The Sunrise Project:


Sundown towns were communities that purposefully excluded African Americans and other racial minorities from living in, or simply passing through, their community through a culture of fear, violence, and intimidation.

Racial Exclusion in Oregon

When Oregon became a state in 1859, it entered into the Union with Black exclusionary laws, essentially making it a “whites only state.” In 1890, 17 of Oregon’s 32 counties had 0-10 African Americans living in them.

However, by 1930, 28 of Oregon’s 32 counties had 0-10 African Americans living in them. African Americans were pushed from rural communities into condensed urban settings. It is estimated that most of Oregon was once a sundown town.

Please join us in preserving the history of sundown towns in Oregon so that we may learn from it, grow from it, and use it to create a more welcoming community for us all.

Lingering Effects

Our state and national consciousness have attempted to forget this history. Newspapers, historical societies, and history textbooks make little mention of sundown towns. Many present-day residents are unaware of their community’s history of racial exclusion, yet the remnants of that history remain today.

African Americans are still wary of traveling throughout much of Oregon, and, those who are brave enough to settle where they were once unwelcome, continue to experience the lingering ramifications of communities that have not yet reconciled their history of racial exclusion.

News From the Day

Consider this 1905 newspaper article about Syracuse, Ohio.

In Syracuse, Ohio, on the Ohio river, a town of about 2,000 inhabitants, no Negro is permitted to live, not even to stay overnight under any consideration. This is an absolute rule in this year 1905, and has existed for several generations. The enforcement of this unwritten law is in the hands of the boys from 8 to 20 years of age…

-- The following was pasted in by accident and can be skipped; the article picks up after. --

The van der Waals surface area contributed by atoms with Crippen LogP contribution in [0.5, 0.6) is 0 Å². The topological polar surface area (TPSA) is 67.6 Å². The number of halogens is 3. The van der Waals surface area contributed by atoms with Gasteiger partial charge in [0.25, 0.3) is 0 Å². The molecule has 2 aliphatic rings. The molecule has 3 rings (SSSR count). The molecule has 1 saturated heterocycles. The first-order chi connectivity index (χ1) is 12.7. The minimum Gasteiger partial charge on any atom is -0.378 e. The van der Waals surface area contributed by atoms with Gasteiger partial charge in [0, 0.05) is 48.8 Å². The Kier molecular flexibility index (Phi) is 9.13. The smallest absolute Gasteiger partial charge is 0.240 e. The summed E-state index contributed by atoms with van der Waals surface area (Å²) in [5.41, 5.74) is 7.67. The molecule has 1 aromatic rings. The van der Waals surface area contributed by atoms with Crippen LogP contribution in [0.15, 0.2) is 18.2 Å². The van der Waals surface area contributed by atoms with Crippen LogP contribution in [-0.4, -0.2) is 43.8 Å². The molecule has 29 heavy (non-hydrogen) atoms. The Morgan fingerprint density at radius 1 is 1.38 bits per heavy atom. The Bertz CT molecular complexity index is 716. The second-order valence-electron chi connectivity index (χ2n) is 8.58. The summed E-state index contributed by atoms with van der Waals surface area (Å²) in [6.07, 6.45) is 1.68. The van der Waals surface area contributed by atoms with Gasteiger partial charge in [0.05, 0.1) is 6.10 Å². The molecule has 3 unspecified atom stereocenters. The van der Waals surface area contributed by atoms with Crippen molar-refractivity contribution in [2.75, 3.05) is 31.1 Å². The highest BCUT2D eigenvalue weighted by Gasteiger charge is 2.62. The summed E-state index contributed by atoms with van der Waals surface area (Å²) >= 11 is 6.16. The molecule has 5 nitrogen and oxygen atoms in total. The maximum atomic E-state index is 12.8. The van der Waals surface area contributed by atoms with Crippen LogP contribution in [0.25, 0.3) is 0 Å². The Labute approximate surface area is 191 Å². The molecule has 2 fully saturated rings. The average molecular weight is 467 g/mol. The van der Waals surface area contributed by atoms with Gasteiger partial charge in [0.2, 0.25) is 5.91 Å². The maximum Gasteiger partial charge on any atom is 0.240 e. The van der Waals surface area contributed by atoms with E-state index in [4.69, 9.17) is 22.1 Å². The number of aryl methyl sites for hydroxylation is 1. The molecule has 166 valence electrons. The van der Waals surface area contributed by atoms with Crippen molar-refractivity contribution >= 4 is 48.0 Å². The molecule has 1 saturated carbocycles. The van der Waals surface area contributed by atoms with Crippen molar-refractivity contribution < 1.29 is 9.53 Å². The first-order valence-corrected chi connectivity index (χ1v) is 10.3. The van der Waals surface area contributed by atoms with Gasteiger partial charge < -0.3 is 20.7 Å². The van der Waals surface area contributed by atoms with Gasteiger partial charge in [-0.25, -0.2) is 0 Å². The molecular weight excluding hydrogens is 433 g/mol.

When a Negro is seen in town during the day he is generally told of these traditions…and is warned to leave before sundown. If he fails to take heed, he is surrounded at about the time darkness begins, and is addressed by the leader of the gang in about this language: ‘No nigger is allowed to stay in this town over night. Get out of here now, and get out quick.’

He sees from 25 to 30 boys around him talking in subdued voices and waiting to see whether he obeys. If he hesitates, little stones begin to reach from unseen quarters and soon persuade him to begin his hegira. He is not allowed to walk, but is told to ‘Get on his little dog trot.’ The command is always effective for it is backed by stones in the ready hands of boys none too friendly.

So long as he keeps up a good gait, the crowd, which follows just at his heels, and which keeps growing until it sometimes numbers 75 to 100 boys, is good-natured and contents itself with yelling, laughing, and hurling gibes at its victim. But let him stop his ‘trot’ for one moment, from any cause whatever, and the stones immediately take effect as their chief persuader.

Thus they follow him to the farthest limits of the town, where they send him on, while they return to the city with triumph and tell their fathers all about the function, how fast the victim ran, how scared he was, how he pleaded and promised that he would go and never return if they would only leave him alone.

Then the fathers tell how they used to do the same thing, and thus the heroes of two wars spend the rest of the evening by the old campfire, recounting their several campaigns.

Learn more about Sundown Towns nationally with ProPublica’s feature on the Legend of A-N-N-A and this interactive map of sundown towns across America.

Discover More

Read our articles to learn about Sundown Towns.

Our Work

The Sunrise Project seeks to help communities reconcile their history as a sundown town by developing a new identity as that of a “sunrise community,” the opposite to a sundown town.

Grants Pass Remembrance

Since 2021, ORP has supported the growth of a local truth and reconciliation coalition in Grants Pass, OR. Their goal is to help Grants Pass develop a reputation for being welcoming to all.